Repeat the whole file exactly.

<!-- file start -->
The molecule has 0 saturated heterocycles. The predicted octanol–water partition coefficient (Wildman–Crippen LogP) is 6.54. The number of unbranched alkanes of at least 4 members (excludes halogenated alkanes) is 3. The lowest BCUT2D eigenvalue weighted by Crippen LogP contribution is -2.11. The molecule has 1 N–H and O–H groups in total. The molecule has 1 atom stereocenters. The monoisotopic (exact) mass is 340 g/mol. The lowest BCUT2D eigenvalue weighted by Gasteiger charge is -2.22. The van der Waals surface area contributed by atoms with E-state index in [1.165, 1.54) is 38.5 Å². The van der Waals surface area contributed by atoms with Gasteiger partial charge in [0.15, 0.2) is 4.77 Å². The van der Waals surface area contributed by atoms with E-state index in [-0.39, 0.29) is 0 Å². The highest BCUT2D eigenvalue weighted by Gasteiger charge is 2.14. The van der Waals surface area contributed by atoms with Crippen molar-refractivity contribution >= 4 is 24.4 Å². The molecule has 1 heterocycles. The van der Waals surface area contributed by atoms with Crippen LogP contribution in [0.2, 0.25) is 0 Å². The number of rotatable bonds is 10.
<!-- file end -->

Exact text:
The molecule has 0 saturated heterocycles. The predicted octanol–water partition coefficient (Wildman–Crippen LogP) is 6.54. The number of unbranched alkanes of at least 4 members (excludes halogenated alkanes) is 3. The lowest BCUT2D eigenvalue weighted by Crippen LogP contribution is -2.11. The molecule has 1 N–H and O–H groups in total. The molecule has 1 atom stereocenters. The monoisotopic (exact) mass is 340 g/mol. The lowest BCUT2D eigenvalue weighted by Gasteiger charge is -2.22. The van der Waals surface area contributed by atoms with E-state index in [1.165, 1.54) is 38.5 Å². The van der Waals surface area contributed by atoms with Gasteiger partial charge in [0.15, 0.2) is 4.77 Å². The van der Waals surface area contributed by atoms with E-state index in [-0.39, 0.29) is 0 Å². The highest BCUT2D eigenvalue weighted by Gasteiger charge is 2.14. The van der Waals surface area contributed by atoms with Crippen molar-refractivity contribution >= 4 is 24.4 Å². The molecule has 1 heterocycles. The van der Waals surface area contributed by atoms with Crippen LogP contribution in [0.2, 0.25) is 0 Å². The number of rotatable bonds is 10.